• Free admission all year round
  • Guided tours in July and August (only in French)
  • Puzzle books for children available all year round at Caen Tourist Office or at the Normandy Museum (in english)

Ladies' Abbey

Founded by Matilda around 1060, the church of the Trinity is a masterpiece of Norman Romanesque architecture. Don't miss the crypt and the tomb of Queen Matilda.

Magnificently restored, the 18th century convent buildings were occupied by Benedictine nuns until the Revolution. Turned first into a hospital and then a home, they have housed the Lower Normandy Regional Council offices since 1986. Do not miss the cloister and the grand staircase.

  • Guided tours every day at 2.30pm and 4pm (except on Christmas Day, New Year's Day and 1st May)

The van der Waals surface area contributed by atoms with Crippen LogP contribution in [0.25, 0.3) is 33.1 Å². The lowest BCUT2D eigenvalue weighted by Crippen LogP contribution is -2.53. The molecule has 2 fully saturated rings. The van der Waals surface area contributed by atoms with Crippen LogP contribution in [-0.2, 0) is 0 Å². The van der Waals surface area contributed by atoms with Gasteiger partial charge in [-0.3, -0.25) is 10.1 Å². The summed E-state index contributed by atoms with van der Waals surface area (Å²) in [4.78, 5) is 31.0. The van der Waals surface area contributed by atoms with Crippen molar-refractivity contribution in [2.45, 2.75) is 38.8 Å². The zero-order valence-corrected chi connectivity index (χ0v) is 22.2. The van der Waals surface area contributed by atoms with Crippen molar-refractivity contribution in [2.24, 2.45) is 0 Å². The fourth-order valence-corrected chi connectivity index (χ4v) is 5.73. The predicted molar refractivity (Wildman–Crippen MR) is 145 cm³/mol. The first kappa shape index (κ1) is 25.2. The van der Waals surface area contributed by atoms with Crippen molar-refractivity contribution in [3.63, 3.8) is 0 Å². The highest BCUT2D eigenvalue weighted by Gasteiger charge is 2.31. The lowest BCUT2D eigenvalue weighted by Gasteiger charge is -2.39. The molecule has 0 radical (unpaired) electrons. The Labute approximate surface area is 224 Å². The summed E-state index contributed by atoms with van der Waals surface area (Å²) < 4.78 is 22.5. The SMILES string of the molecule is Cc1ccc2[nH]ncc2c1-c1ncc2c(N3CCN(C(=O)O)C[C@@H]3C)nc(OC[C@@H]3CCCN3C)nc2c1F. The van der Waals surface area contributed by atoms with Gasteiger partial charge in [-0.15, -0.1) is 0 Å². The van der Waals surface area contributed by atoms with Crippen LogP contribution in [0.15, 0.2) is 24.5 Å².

• Opening hours : Visitors are welcomed every day from 2pm to 5.30pm
  • Free admission
  • Visit last : 1 hr

Men's Abbey

The monastery buildings are now home to Caen Town Hall. Built in 1066 during the reign of William the Conqueror, they were restored in the 18th Century. The abbey church of Saint-Etienne, a gem of Romanesque and Gothic architecture, contains the tomb of the Duke of Normandy. You may visit the Abbey at your leisure (except during services).

Guided tours

Monastery buildings : daily guided tours (except 12/25, 01/01, 05/01 and weekends of December) at 9.30am, 11am, 2.30pm and 4pm (1hr30). The 11am tour includes the monastery buildings, the press house and the Guard's Room. The others include the monastery buildings and the abbey church.

Daily extra tours (50 mn) in July and August at 10.15am, 3.15pm and 5.15pm.


  • Full rate: €4
  • Reduced rate: €3 (students, over-60's and when only half of the rooms can be seen)
  • Free for -under-18's, school groups, disabled people and carers, jobseekers and everyone on Sundays.